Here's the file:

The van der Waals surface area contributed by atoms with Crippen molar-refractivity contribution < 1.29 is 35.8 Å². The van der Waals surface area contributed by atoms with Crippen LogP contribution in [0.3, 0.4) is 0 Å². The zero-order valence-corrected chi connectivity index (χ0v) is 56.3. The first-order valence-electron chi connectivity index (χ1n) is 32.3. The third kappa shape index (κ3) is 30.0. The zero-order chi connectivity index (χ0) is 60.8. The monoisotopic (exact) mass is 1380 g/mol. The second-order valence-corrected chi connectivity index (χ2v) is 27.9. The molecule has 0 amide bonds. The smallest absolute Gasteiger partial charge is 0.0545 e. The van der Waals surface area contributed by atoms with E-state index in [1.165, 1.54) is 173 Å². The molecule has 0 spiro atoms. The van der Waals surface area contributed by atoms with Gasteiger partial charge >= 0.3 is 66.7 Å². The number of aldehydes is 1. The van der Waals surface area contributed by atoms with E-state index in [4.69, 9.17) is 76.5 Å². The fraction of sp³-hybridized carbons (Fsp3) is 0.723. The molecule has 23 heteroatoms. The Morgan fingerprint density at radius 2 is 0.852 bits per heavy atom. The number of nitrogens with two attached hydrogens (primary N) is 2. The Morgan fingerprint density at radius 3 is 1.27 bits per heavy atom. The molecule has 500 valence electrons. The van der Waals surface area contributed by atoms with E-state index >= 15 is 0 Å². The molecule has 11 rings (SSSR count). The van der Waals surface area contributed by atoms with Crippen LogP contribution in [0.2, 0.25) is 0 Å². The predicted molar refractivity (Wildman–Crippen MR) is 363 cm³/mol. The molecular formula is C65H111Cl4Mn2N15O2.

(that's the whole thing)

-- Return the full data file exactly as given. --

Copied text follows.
The van der Waals surface area contributed by atoms with Crippen molar-refractivity contribution < 1.29 is 35.8 Å². The van der Waals surface area contributed by atoms with Crippen LogP contribution in [0.3, 0.4) is 0 Å². The zero-order valence-corrected chi connectivity index (χ0v) is 56.3. The first-order valence-electron chi connectivity index (χ1n) is 32.3. The third kappa shape index (κ3) is 30.0. The zero-order chi connectivity index (χ0) is 60.8. The monoisotopic (exact) mass is 1380 g/mol. The second-order valence-corrected chi connectivity index (χ2v) is 27.9. The molecule has 0 amide bonds. The smallest absolute Gasteiger partial charge is 0.0545 e. The van der Waals surface area contributed by atoms with E-state index in [1.165, 1.54) is 173 Å². The molecule has 0 spiro atoms. The van der Waals surface area contributed by atoms with Gasteiger partial charge >= 0.3 is 66.7 Å². The number of aldehydes is 1. The van der Waals surface area contributed by atoms with E-state index in [4.69, 9.17) is 76.5 Å². The fraction of sp³-hybridized carbons (Fsp3) is 0.723. The molecule has 23 heteroatoms. The Morgan fingerprint density at radius 2 is 0.852 bits per heavy atom. The number of nitrogens with two attached hydrogens (primary N) is 2. The Morgan fingerprint density at radius 3 is 1.27 bits per heavy atom. The molecule has 500 valence electrons. The van der Waals surface area contributed by atoms with E-state index >= 15 is 0 Å². The molecule has 11 rings (SSSR count). The van der Waals surface area contributed by atoms with Crippen LogP contribution in [0.2, 0.25) is 0 Å². The predicted molar refractivity (Wildman–Crippen MR) is 363 cm³/mol. The molecular formula is C65H111Cl4Mn2N15O2.